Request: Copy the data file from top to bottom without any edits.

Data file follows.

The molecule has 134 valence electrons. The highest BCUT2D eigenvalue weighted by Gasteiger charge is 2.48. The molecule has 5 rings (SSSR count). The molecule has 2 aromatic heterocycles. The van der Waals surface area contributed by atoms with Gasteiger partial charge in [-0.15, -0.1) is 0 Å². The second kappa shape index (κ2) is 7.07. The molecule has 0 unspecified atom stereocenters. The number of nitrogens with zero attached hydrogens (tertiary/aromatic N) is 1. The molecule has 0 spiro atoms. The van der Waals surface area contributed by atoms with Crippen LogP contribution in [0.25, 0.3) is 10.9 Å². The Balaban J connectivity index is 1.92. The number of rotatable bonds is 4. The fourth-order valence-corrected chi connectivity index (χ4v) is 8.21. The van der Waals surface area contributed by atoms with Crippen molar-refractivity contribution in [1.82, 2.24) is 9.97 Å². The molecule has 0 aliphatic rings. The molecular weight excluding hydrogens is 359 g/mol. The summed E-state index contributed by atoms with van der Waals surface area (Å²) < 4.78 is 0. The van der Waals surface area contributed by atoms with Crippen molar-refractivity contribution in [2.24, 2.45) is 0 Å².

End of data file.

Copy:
The molecule has 134 valence electrons. The highest BCUT2D eigenvalue weighted by Gasteiger charge is 2.48. The molecule has 5 rings (SSSR count). The molecule has 2 aromatic heterocycles. The van der Waals surface area contributed by atoms with Gasteiger partial charge in [-0.15, -0.1) is 0 Å². The second kappa shape index (κ2) is 7.07. The molecule has 0 unspecified atom stereocenters. The number of nitrogens with zero attached hydrogens (tertiary/aromatic N) is 1. The molecule has 0 spiro atoms. The van der Waals surface area contributed by atoms with Crippen LogP contribution in [0.25, 0.3) is 10.9 Å². The Balaban J connectivity index is 1.92. The number of rotatable bonds is 4. The fourth-order valence-corrected chi connectivity index (χ4v) is 8.21. The van der Waals surface area contributed by atoms with Crippen molar-refractivity contribution in [1.82, 2.24) is 9.97 Å². The molecule has 0 aliphatic rings. The molecular weight excluding hydrogens is 359 g/mol. The summed E-state index contributed by atoms with van der Waals surface area (Å²) < 4.78 is 0. The van der Waals surface area contributed by atoms with Crippen molar-refractivity contribution in [2.24, 2.45) is 0 Å².